There’s a particular fruit stall that I frequent on Thevera Road. Its wares almost literally spill out onto the street, with filled bins overflowing the boundaries of the shop interior, fruit stacked high on shelves going up the ceiling on both walls of the narrow space. The back of the shop has a few tables where people can purchase fruit drinks, but I think the majority of their sales are of the fruit themselves.
There always seems to be something new, depending on the season (or week within the season). One day I entered to find a table overflowing with small, reddish purple plums. I’d never seen what I would call “stone fruit” in India before, so I excitedly pulled out one of my cloth bags and started picking through the pile for the ripest looking specimens. When I see plums it reminds me of living in Europe—where I used the multiple varieties in my version of the classic Tarte Tatin. Before living in Paris I actually had no idea there were so many types of plums, but as summer progressed new varieties would arrive at the Marché, each with more melodic names than the last: Reine Claude, Mirabelle, Belle de Louvain… and with each addition I would remake the tarte, and the family would pronounce that each one was the “perfect” plum for the recipe, eaten of course with a spoon of crème fraîche and the guilty expression of one caught licking the plate upon completion.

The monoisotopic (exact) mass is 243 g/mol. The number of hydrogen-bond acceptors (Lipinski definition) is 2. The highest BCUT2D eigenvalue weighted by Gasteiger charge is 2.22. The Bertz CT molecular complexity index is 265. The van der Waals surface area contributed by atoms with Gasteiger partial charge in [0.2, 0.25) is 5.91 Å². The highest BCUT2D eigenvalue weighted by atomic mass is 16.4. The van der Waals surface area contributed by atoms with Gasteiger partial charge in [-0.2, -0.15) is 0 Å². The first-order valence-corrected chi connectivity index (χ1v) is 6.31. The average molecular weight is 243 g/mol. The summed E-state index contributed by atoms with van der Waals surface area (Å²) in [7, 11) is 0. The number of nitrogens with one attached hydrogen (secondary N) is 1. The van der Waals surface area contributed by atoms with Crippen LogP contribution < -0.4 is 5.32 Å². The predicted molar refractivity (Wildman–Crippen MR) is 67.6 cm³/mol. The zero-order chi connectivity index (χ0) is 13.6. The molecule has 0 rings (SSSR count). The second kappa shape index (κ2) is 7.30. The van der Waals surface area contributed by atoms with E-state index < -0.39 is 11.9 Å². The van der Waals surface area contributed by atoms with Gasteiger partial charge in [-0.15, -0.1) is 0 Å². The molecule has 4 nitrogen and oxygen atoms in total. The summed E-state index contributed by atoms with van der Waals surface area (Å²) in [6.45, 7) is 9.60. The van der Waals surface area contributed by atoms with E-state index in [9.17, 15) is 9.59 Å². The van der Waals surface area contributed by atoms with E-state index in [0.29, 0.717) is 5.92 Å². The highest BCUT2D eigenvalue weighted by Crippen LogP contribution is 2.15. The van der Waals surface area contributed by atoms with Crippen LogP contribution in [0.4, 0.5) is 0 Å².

Here in India I brought the bag of plums home Continue reading